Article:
Domestic violence deaths mar International Women’s Day

The death of Lilie James is among a number of suspected domestic violence cases in recent months.

The death of Lilie James is among a number of suspected domestic violence cases in recent months. Photo: AAP

Deaths of women in suspected acts of domestic violence have cast a shadow over the months leading up to International Women’s Day.

In October, 21-year-old water polo coach Lilie James was found dead in a Sydney school, believed to have been murdered by her 24-year-old partner.

A 44-year-old man was charged with murder after his wife was found dead at a property south of Brisbane in February.

One month earlier, a 42-year-old man was charged with murder in after his 65-year-old mother died following an alleged arson attack.

According to research group Counting Dead Women Australia, 64 were killed in incidents of violence against women and on Friday, people across Australia will remember those lost and those who survived.

Environment Minister Tanya Plibersek will attend an International Women’s Day event in Sydney with her daughter Anna Coutts-Trotter, a survivor of sexual and domestic violence.

Coutts-Trotter began experiencing violence in her relationship when she was 15. In 2019, Plibersek chose not to run for the Labor Party leadership because her daughter was appearing as a witness in court during a legal action relating to the abuse.

“He was emotionally, physically, financially and sexually abusive,” Coutts-Trotter said.

“I became a shell of myself.”

The effects of abuse extend far beyond physical and mental harms.

Domestic and family violence was the leading cause of homelessness for women, with nearly half of those seeking homelessness assistance citing it as a reason, a report from Homelessness Australia found.

And the number of them that have been forced to sleep rough, in cars or couch surf after receiving support has at least doubled over the previous decade.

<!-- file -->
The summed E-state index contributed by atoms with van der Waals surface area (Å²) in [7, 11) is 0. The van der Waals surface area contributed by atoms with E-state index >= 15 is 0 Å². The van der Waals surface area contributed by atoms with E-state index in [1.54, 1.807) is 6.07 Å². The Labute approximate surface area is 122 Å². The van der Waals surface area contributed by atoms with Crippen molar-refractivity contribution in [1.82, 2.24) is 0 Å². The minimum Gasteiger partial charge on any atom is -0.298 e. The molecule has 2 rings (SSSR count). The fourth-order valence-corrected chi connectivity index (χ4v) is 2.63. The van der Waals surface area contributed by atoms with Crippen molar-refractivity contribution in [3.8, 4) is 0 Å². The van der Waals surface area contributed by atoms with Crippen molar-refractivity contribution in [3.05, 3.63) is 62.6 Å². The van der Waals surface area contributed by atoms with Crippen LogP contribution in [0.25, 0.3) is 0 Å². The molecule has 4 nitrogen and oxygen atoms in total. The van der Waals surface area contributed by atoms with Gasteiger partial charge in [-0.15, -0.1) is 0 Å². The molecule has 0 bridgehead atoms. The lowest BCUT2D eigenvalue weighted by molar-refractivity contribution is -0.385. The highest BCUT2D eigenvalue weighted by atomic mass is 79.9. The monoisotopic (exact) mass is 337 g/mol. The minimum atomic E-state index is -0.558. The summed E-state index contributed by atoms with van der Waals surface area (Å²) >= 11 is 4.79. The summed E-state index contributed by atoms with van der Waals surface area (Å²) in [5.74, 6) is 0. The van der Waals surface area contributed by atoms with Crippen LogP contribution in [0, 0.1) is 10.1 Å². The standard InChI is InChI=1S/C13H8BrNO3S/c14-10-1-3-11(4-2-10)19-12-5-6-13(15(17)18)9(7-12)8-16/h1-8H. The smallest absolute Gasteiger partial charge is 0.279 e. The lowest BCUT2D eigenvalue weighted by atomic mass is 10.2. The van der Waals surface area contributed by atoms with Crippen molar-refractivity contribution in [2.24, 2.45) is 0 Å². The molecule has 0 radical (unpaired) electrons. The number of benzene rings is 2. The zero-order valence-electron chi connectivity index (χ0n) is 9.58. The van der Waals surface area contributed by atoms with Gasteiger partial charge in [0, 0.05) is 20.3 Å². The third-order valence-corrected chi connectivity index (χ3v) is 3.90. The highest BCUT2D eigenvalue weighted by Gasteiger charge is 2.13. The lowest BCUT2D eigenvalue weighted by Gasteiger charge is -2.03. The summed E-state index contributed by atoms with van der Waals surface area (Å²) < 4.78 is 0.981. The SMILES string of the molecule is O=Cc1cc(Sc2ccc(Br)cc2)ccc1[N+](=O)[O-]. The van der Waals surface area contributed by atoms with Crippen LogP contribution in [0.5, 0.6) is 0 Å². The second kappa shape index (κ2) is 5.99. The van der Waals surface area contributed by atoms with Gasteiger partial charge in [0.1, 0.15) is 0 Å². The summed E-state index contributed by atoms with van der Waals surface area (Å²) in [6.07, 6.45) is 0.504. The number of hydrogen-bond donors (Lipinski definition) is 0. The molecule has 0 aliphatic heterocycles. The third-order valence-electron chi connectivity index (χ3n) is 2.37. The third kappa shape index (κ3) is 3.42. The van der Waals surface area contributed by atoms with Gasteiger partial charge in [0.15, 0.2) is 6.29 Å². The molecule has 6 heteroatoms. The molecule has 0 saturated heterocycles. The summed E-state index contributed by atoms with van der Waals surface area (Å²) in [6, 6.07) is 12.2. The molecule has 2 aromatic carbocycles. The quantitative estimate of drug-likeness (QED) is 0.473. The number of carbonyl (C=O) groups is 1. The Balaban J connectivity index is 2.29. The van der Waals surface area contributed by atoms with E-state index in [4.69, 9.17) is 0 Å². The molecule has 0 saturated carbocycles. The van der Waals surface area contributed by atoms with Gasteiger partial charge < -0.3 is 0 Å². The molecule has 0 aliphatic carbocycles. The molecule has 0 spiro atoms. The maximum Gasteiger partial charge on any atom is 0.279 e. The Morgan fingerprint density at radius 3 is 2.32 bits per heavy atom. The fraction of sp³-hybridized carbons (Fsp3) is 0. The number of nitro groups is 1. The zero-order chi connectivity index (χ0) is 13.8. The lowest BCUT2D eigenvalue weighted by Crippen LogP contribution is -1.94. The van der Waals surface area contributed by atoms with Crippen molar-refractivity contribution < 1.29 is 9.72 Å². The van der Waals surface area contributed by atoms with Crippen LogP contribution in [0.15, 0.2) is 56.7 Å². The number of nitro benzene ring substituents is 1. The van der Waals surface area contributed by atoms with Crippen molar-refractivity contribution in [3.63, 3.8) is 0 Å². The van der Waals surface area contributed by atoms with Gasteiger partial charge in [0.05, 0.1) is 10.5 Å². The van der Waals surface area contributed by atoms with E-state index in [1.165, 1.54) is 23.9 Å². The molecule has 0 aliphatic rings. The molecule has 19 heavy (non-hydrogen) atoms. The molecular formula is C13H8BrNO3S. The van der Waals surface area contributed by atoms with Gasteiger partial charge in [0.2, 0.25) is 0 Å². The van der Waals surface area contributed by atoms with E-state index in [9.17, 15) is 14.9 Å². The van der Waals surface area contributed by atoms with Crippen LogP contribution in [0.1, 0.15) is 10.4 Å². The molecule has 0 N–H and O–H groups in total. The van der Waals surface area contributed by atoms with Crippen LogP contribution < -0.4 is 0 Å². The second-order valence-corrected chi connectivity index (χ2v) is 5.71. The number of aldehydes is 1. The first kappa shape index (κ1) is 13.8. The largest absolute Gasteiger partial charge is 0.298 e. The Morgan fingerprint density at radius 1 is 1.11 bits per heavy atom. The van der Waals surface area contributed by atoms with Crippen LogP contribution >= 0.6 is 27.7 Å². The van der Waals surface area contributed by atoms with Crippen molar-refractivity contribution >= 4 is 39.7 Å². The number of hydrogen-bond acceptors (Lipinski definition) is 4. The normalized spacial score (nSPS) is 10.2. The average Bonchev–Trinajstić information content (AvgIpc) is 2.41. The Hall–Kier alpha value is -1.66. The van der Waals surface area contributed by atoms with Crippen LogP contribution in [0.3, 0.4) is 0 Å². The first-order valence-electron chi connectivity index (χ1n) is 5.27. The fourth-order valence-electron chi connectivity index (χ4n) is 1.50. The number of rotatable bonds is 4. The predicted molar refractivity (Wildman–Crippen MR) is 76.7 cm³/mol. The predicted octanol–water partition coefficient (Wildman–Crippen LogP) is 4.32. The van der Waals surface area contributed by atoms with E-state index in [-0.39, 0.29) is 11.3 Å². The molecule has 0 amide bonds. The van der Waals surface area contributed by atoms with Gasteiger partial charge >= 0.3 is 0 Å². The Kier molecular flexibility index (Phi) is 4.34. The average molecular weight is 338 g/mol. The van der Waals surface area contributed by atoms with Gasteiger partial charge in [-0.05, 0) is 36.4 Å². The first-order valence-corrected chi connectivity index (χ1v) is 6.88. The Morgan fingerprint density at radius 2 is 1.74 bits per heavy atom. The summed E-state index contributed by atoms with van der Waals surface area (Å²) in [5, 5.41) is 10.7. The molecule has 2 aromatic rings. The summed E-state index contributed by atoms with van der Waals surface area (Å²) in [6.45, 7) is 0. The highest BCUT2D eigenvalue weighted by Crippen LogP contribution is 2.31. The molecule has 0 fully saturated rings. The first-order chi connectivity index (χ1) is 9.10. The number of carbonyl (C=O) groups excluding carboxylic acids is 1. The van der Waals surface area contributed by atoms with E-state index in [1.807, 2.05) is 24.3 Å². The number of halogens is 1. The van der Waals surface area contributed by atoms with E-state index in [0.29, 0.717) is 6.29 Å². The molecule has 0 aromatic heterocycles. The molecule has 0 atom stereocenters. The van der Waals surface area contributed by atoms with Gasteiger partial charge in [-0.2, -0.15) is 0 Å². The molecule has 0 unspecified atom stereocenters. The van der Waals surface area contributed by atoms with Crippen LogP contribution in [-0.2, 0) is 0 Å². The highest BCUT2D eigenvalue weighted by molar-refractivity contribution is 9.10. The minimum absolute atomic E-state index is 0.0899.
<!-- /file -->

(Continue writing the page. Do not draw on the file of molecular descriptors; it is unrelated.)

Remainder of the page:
Part of this could be attributed to the property market’s male skew.

According to CoreLogic, women are more likely to own residential property with someone else, while men had a higher rate of sole ownership.

This tends to even out as populations age, but CoreLogic report author Eliza Owen said this could cause issues.

“Presumably the gender-based home-ownership gap closes in part due to the formation of couples and family households,” she said.

“While the pay gap between men and women becomes less important for mixed-gender couples, it may pose potential risks during relationship breakdowns.”

As a result, the federal government has focused on the safety and success of women ahead of International Women’s Day.

On Thursday it announced women would be paid super on government-funded paid parental leave, as part of a gender-equality strategy.

In recent months the government has also unveiled a text line for women to discretely contact domestic violence service 1800RESPECT and also introduced 10 days of paid family and domestic violence leave in 2023.

“We are focused on ending violence against women and children, and ensuring those impacted are able to access the support and recovery assistance they need to lead a safe and fulfilling life,” Social Services Minister Amanda Rishworth said.

1800 RESPECT 1800 737 732

Lifeline 131 114


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